Sometimes it's nice to do the fun things when Dad's home.
On Saturday, Scott and the boys got out the baking soda and vinegar "Meteor Rocket" kit my grandmother gave them for Christmas. He helped them cut out the balsa wood aft fins and attach them to the liter bottle in the kit, which also included a nose cone, a fuel tube, and a screw-in plug.
Yesterday, even Papa was around to join in for the trip to the
They measured out the baking soda into the tube, carefully poured in the vinegar into the bottle, inserted the tube, gave it a quick shake, and...
Nothing happened. Well, not exactly nothing. The mixture fizzed a bit, and we got the attention of all the kids in the park.
Rinse and repeat.
Still no lift-off -- and then my camera battery died. By take 3, I remembered I had my iPhone in my pocket!
And, BLAST OFF!!
A few seconds after it was set on the ground, the rocket shot about 20 feet into the air, then fell back only a foot away from the launch site.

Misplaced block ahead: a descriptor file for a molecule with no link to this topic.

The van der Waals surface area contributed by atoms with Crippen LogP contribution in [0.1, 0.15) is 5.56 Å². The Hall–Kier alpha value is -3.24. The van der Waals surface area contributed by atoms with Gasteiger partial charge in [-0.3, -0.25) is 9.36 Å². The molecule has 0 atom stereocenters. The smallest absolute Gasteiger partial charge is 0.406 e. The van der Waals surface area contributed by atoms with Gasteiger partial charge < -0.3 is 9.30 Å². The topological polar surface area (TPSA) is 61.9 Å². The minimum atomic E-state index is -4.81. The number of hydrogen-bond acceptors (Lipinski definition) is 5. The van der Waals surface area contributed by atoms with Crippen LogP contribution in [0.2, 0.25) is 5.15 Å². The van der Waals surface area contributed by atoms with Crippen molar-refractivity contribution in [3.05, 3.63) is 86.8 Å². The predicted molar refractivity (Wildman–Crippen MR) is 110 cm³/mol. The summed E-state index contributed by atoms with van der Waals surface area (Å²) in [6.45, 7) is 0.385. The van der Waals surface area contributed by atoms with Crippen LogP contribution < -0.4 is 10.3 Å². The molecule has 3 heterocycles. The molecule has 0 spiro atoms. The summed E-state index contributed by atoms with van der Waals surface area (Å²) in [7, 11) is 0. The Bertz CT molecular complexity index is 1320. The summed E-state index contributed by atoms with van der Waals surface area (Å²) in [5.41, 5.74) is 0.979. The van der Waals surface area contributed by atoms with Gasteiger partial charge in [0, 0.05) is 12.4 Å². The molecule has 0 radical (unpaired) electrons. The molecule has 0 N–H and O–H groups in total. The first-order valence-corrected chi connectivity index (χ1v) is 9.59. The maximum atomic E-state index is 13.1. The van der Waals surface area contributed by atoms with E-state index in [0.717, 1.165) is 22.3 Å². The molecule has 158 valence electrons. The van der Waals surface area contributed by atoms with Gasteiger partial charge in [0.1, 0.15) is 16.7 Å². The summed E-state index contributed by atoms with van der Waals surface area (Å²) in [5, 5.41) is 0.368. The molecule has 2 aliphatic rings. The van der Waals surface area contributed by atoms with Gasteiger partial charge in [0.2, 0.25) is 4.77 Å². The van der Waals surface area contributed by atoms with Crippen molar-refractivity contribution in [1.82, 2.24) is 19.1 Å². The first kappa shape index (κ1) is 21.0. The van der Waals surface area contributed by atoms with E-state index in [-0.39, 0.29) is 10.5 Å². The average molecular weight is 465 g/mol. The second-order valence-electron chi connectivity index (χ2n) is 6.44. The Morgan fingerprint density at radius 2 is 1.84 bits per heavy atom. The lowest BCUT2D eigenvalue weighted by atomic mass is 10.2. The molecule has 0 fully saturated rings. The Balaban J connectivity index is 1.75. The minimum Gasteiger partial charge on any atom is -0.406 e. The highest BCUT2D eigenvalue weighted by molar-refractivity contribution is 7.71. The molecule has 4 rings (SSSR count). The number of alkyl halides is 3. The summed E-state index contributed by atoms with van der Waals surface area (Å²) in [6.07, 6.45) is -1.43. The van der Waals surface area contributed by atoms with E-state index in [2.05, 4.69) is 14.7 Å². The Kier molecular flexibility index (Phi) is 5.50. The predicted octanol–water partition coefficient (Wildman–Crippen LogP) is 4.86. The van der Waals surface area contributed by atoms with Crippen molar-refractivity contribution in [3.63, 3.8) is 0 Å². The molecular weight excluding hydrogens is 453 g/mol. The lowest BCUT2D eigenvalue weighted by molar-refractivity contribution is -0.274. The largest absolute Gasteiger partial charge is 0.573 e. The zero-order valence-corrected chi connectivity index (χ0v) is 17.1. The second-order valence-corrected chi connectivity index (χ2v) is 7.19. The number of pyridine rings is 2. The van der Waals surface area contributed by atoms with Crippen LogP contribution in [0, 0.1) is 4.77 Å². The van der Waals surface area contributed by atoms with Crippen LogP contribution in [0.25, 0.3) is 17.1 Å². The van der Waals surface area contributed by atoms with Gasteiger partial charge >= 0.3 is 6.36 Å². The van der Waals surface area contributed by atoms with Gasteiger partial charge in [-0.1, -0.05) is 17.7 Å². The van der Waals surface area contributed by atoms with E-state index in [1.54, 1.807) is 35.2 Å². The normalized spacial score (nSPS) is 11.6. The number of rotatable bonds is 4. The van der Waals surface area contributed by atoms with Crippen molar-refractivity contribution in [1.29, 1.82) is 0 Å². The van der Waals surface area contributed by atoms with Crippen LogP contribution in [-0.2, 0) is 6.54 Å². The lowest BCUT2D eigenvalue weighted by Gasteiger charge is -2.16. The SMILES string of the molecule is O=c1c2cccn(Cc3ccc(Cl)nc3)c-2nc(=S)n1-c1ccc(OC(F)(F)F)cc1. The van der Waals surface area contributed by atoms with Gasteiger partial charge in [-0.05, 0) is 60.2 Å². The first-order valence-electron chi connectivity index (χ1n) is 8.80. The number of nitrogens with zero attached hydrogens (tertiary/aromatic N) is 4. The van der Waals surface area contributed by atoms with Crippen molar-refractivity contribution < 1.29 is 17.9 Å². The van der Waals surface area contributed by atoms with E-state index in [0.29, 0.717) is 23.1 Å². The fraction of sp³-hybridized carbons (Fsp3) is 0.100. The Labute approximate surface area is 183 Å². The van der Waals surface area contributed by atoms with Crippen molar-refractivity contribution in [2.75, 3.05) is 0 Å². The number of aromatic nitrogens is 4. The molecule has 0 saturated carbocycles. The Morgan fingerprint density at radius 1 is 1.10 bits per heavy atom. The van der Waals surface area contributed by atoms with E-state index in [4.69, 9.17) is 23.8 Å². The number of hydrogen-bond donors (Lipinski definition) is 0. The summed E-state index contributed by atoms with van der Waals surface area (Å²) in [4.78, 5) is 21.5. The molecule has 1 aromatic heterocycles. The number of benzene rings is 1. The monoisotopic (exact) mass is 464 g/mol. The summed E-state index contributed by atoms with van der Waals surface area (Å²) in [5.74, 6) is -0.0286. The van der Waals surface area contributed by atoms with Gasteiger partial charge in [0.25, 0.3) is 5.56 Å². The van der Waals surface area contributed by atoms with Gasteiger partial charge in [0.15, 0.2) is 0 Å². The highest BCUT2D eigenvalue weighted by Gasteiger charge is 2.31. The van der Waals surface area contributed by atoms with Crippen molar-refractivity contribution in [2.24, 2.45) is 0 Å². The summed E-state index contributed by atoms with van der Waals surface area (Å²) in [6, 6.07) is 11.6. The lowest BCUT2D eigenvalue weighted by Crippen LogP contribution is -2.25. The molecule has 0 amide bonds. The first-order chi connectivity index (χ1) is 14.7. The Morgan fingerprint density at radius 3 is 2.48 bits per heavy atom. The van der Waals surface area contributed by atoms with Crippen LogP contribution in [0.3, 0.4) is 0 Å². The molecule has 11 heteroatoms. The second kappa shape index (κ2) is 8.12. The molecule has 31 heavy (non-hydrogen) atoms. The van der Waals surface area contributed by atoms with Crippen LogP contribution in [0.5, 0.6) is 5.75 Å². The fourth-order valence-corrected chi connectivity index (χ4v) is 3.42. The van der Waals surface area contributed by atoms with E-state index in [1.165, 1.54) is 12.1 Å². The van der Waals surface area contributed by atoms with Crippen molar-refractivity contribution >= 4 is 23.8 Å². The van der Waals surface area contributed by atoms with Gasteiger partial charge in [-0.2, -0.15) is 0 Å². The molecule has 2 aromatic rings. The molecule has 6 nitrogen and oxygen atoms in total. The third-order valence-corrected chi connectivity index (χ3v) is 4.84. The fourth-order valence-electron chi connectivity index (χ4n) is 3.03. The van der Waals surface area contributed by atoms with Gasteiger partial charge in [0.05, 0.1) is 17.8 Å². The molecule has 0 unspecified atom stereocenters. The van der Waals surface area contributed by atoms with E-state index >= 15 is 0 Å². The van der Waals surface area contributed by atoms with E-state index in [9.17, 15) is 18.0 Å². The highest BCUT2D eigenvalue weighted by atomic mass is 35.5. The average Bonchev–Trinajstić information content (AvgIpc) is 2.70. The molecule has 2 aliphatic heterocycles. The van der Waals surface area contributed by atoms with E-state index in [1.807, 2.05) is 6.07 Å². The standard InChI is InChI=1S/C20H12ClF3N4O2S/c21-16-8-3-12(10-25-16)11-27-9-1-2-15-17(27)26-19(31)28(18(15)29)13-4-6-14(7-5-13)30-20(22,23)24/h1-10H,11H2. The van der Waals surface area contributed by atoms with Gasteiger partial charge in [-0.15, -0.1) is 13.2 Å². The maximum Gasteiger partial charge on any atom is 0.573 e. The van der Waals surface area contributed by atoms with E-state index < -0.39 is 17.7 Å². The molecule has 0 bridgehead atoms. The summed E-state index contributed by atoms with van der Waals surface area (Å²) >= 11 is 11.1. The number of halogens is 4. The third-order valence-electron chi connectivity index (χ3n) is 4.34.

HOORAY!!! The crowd was ecstatic!
Take 4 shot sideways because it tipped over when Scott set it down. Take 5 was a dud. Take 6 was in the air again. And then the photographer had to go home to make dinner.
This is a good explanation of what happens between the vinegar and baking soda to make the bottle rocket fly.
You don't have to have a kit; there are lots of homemade bottle rockets online. This one is very similar to ours. You can also do mix the two reactive ingredients in a film canister, if you're able to find one. The small size of the canister makes for a much higher launch.
Another version of the bottle rocket uses water and a bicycle pump. A more dangerous version uses a small amount of rubbing alcohol and a match at the end of a 2-liter bottle. Scott tried that one a while back, but no luck.
Have you done this before? Let me know if you decide to try it!